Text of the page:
member; Claudio Lozano Guerra-Librero, representing Odyssey Marine Exploration, and marine
archaeologist, University of Huelva; Eduardo Tamarit, Andalucian Government, José (Pepe) Dueñas,
President del Colectivo Proyecto Arrayanes - IMHC organisers.
Research Papers on a variety of mining topics, were welcomed by an International Scientific Committee.
Lectures were held in tandem at the local Town Museum (el Posito) with simultaneous translation, as well as
at the new Linares campus of Jaén University. There were over 70 varied and enlightening lectures and these
will be made available in a publication later this year.
The Congress was nearly two years in planning, and the modest fee for delegates included all bus travel,
lunch and dinner, as well as evening entertainment.
The first and last days of the Congress were full day field excursions, to the mining village of Centenillo and
the la Carolina museum and surrounding area, whilst the last day was a visit to the British worked Alquife
iron mine, near Granada in addition to a visit to the World Heritage site, the Moorish Alhambra, Granada.
A coffee break at Centenillo!
At the start of each day there was a short field trip to one of the many mines in the area, as well as the
Roman city of Castulo. The high temperatures were exceptional for the time of year and we were glad of the
straw hats and fans provided in our conference packs. The catering staff who laid out the occasional buffet
in the field, were also appreciated in their bow ties and immaculate dress, providing water, juice, drinks,
fresh fruit and local tasty treats on perfect table displays.
One morning, in an area of countryside of bad repute, delegates were even besieged by bandits brandishing
swords and rifles (the local Napoleonic battle re-enactment group). Although they ambushed Pepe, the
President of the Colectivo, and tried to frighten the ladies with noisy explosions and verbal threats, we
escaped unscathed.
The afternoon, when it got much hotter in the open air, was reserved for our lectures in two air-conditioned
lecture halls. And at sunset there was always more excitement flamenco events, chirigota performance (a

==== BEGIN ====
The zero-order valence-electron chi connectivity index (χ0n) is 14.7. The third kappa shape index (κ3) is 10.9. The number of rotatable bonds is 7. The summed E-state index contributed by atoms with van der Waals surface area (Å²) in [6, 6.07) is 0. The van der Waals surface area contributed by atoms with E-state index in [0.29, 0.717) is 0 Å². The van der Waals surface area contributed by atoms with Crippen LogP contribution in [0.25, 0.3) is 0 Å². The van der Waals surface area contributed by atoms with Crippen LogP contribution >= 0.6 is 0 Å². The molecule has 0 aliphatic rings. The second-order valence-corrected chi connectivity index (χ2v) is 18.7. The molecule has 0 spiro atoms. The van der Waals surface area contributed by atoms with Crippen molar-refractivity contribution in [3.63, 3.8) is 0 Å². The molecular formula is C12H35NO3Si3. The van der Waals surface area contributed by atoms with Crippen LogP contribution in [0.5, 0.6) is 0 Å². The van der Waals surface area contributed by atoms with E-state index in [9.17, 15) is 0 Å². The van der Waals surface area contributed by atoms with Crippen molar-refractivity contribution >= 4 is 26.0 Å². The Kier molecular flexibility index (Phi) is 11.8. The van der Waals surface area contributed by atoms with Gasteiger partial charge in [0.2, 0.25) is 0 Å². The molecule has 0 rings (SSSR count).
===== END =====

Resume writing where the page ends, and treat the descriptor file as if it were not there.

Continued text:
comic performance by a singing group dressed as miners), ‘mining’ art exhibition, a visit to the English
cemetery, tapas suppers and a bar crawl. Even accompanying people enjoyed their day visits (instead of
attending the lectures) to places of interest – an olive oil factory, a pottery, museums and local historic
Boo Vernon (wearing a cap lamp) and choir provided entertainment at the Congress dinner
Our memorable final dinner was held in the courtyard to the Linares Bullring. The wine and drinks flowed
as usual and we lost count of the number of courses of typically Andalucían food, which kept coming. Boo
Vernon (with the help of a cap lamp and mobile phone lamp) presented a concluding entertainment of music
from the places that had influenced mining in Linares. A talented Welsh Male Voice Quartet composed of
Welsh Mines Society members and an Australian ex-pat ably assisted her in a Welsh song.
The Colectivo, Museum staff, translators, technicians, catering teams, drivers, local Hotels, restaurants and
bars etc, are all to be thanked for their help. Indeed, the friendliness of the local townspeople and the pride
and interest they hold in their mining heritage was very apparent. The Congress was an undoubted success,
so much so that one Australian wants to return to Linares next Spring!
Gracias a todos en Linares, y ¡además a ti! Thank you so much Linares! We already look forward to
coming again!
Boo and Rob Vernon - September 2016